Auroracoin’s shine is gradually fading away. Being introduced in seemingly the right place and in the right time, it was the second largest cryptocurrency before it even launched, valued at half a billion dollars.
Iceland’s major default
For decades, Iceland has had a stable and rich economy that was built on fishing, tourism, and aluminium smelting.
Over time, however, it turned into an Arctic backwater specializing in global finance.
Then was the year 2008 when Iceland experienced one of the most harsh economic and political events.
All three of the country’s major privately owned commercial banks, Landsbanki, Kaupthing and Glitnir, collapsed, having amassed assets worth 10 times more than Iceland’s annual economic output. Offering interest rates higher than anywhere else, they steadily grew their accumulations.
Loaded with the cash, Iceland’s bankers went on a purchasing binge, buying foreign companies, foreign real estate, even foreign soccer teams. However, they were paying high prices for questionable assets.
Iceland’s government could not afford to bail out its banks that had gotten so much bigger than the country’s economy. Therefore, the only choice was to let them go under.
That would mean that only foreigners lost their money, but would guarantee its own people’s deposits.
In November 2008, Iceland imposed measures to fix the broken financial system.
The introduced capital controls slowed capital flight; investors that invested fortunes in Icelandic assets were prevented from selling them, converting the earnings into foreign currency and transferring them out of the country.
In addition, the controls prevented krona-denominated assets from being brought back to Iceland and sold for krona, which then might have been readily exchanged for other currencies.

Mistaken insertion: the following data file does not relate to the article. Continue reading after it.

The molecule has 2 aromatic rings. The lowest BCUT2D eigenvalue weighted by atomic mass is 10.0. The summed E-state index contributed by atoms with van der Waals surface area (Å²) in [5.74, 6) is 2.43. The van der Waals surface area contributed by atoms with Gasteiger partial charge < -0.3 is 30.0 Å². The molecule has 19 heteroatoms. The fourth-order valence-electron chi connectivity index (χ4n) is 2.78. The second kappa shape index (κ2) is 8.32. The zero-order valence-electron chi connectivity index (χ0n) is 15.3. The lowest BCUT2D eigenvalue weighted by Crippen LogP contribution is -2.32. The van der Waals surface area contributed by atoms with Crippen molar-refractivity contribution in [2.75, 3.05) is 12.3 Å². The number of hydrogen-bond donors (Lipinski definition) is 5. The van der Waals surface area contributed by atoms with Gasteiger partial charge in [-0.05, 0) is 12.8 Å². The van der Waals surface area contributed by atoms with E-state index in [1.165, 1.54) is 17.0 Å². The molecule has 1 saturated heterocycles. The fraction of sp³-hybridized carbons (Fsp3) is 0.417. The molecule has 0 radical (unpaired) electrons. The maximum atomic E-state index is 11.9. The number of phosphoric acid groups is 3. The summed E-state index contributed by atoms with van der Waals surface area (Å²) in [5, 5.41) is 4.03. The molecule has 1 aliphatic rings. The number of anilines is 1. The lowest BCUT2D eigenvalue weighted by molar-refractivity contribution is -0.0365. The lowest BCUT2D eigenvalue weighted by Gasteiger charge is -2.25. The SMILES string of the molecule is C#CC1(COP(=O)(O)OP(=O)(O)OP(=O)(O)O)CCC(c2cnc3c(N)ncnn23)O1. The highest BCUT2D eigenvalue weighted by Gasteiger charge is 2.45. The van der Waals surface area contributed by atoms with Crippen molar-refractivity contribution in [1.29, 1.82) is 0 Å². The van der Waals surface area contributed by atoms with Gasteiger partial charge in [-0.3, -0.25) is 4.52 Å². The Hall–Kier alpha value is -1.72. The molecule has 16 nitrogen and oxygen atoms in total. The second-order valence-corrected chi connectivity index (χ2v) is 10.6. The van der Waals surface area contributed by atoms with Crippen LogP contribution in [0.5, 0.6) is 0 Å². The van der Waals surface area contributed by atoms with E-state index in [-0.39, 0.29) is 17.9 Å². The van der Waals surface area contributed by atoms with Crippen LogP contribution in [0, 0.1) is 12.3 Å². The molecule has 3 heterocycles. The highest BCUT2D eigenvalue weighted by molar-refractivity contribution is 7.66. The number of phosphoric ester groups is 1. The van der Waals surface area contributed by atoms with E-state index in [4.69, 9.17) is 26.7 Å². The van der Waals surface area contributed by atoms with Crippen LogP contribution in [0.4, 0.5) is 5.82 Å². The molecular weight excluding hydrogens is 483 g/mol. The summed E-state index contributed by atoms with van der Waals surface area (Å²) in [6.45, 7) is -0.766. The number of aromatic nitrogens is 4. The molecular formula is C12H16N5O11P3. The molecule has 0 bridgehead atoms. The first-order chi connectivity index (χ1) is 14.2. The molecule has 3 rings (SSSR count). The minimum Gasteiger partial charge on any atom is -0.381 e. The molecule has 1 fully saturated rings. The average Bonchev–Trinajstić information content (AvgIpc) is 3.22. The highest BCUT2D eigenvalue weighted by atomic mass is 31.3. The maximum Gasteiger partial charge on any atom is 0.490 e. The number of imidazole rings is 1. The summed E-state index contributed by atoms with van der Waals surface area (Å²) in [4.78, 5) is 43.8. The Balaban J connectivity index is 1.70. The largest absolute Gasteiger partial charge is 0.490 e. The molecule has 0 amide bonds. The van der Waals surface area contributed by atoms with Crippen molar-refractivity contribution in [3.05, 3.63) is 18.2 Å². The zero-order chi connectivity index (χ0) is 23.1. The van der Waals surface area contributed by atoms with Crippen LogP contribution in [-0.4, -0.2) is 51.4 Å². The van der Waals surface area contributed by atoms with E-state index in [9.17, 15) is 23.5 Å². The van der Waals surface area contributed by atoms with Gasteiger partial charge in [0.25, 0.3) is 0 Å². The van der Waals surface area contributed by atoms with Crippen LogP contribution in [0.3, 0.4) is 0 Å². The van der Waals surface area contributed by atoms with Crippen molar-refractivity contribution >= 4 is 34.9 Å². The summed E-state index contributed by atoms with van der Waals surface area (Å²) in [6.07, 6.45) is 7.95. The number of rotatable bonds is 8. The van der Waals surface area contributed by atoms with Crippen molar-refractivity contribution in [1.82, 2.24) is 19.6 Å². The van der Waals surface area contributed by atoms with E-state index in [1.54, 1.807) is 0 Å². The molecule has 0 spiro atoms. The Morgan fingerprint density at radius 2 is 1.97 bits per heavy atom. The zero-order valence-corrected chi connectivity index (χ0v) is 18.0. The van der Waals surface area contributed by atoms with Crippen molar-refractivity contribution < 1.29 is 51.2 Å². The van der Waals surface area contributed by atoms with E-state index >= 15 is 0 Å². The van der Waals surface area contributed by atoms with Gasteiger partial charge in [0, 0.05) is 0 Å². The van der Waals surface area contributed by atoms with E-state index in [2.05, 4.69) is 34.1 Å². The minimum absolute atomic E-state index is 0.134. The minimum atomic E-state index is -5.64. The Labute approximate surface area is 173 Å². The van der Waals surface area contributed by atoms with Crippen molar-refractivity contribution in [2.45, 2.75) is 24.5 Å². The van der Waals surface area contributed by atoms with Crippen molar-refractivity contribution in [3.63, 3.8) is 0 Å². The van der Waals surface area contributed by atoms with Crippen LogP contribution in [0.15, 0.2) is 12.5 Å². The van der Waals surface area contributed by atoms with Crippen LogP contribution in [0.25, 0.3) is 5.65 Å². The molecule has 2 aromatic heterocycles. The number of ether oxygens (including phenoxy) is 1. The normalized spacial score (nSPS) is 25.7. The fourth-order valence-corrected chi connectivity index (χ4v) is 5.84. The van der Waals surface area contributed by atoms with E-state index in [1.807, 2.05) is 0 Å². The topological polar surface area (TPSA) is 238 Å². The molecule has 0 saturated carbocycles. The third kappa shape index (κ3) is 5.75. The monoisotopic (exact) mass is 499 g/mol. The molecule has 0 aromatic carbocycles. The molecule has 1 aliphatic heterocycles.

These limits kept the krona from devaluing as much as it otherwise would have done.
An attempt to fix a broken economy
Since the collapse of 2008, everyone has been looking for ways to exit the Icelandic krona.
Hlynur Þór Björnsson, board member of the Auraráð foundation, says to CoinTelegraph:
“Auroracoin came into the picture in 2014 with a fresh idea. Replace the Icelandic krona with a cryptocurrency.”
Auroracoin was designed to break the shackles of the fiat currency financial system in the country.
Cryptocurrency was seen as an opportunity for Icelanders to free themselves from currency controls and government debasement of the currency.
Shine of Auroracoin
Auroracoin is an experimental cryptocurrency based on the Litecoin protocol. The general objective of Auroracoin was to provide the people of Iceland with a digital option over the country’s fiat denomination.
The distribution of Auroracoins started with an airdrop of premined Auroracoins to the Icelandic nation in March 2014.
It was meant to be a one-time event to create the conditions for Icelanders to start using the currency through providing them with start capital and making them aware of the currency and its possibilities. 50% of the total number of Auroracoins were sent to the country’s citizens.
Entering their permanent resident ID on Auroracoin’s official website, every citizen would get 31,8 AUR just for being Icelandic. After the airdrop, the only way to acquire Auroracoins would be through mining and transacting.